Immokalee High’s ethnic breakdown almost mirrors that of the community: about 65.6 percent Hispanic, 16.8 percent Haitian, 11 percent black, 5.6 percent white and 0.8 percent Native American.That diversity is represented on the coaching staff as well. Of Weber’s assistant coaches, three are white, three are Hispanic and two are black.”The kids put it the best way,” Weber said. “On the football field, we’re all one.”

James said diversity comes in handy, especially at meal time.”When we eat, we get to try a lot of different foods,” he said, referring to the different ethnic foods available. He noted the speciality dish of teammate Kertus Clement’s mother, called Greole, which includes fried pork and cabbage.

“Man, that stuff is good,” James said.A drive down Newmarket Road in Immokalee offers a large variety of restaurants, from Haitian food to Mexican to even Chinese.Like James and his older cousin, Indianapolis Colts running back Edgerrin James, Bernardo Barnhart followed the trend of working in the fields before playing on the ones made for football.

Barnhart, 26, played alongside Edgerrin James for two seasons. Barnhart often worked on farms, making 10 cents for every bucket he filled with tomatoes.Like Javarris James, Barnhart still chooses to work the farms sometimes, so he “doesn’t forget where I came from.”

“I started doing that when I was 9 or 10 years old,” Barnhart said. “That’s what motivated me to go to school.”Barnhart attended the University of Florida, where he underwent chemotherapy and radiation treatment in the morning — he had Hodgkin’s disease, which affects the lymph nodes — before attending classes in the afternoons.Barnhart now works as a loan officer for the Florida Community Bank in Immokalee. He owns a local car wash, and he and his wife, Viridiana, are expecting their first child in March.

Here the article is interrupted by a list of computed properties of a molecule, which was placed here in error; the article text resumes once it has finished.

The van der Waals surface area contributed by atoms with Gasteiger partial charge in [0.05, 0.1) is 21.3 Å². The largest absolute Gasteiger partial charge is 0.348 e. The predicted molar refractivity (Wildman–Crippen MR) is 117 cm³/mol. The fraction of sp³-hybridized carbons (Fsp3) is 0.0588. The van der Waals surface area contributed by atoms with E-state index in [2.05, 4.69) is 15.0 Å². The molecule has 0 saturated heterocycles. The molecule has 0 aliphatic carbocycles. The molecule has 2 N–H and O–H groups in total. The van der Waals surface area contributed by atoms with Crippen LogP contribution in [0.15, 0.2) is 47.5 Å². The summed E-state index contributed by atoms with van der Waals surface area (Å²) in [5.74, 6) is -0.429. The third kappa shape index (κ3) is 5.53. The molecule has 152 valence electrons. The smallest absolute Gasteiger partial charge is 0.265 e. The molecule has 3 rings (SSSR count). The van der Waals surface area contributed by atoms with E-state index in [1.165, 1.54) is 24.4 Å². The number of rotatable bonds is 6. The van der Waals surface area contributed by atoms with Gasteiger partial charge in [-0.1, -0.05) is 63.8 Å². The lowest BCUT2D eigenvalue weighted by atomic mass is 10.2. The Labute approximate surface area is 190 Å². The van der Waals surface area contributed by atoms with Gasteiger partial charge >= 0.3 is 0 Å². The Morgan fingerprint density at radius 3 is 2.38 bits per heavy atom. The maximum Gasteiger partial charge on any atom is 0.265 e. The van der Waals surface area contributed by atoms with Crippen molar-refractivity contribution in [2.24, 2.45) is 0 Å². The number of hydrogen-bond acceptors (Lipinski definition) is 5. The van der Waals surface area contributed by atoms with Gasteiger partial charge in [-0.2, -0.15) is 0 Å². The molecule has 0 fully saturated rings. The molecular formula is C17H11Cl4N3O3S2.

Barnhart said he will be thrilled to watch Immokalee compete for the state title.”This is what makes Immokalee great,” Barnhart said. “You get all of these different cultures that come together. They all get together to unite.

“It’s awesome.”Immokalee’s surge to statewide prominence — the Indians had a 1-2 record at the beginning of the season before winning nine consecutive games — has excited former players such as William Rolle.”I wish I could come to the game,” said Rolle, whose brother, Brian, starts at linebacker and fullback. William Rolle plays football at Illinois State. “I’ll probably get with somebody on a cell phone for the whole game. I want to know everything that they do.”

William Rolle said playing for a diverse team like Immokalee prepared him well for college.”Some of my best friends from high school were Haitian and spoke Creole,” said Rolle, who is black. “I had a lot of Mexican friends. I had some white friends.

“You get to experience other peoples’ lives.”And in the case of the Immokalee High School football team, it’s a bond that’s more than strong enough to carry the Indians to within a victory of a state championship.If the Immokalee wins Friday, there will be no need for an interpreter.

“When all of these players go home, most of them go home and speak their second language,” Anthony said. “But you take the languages away, and we’re all the same.”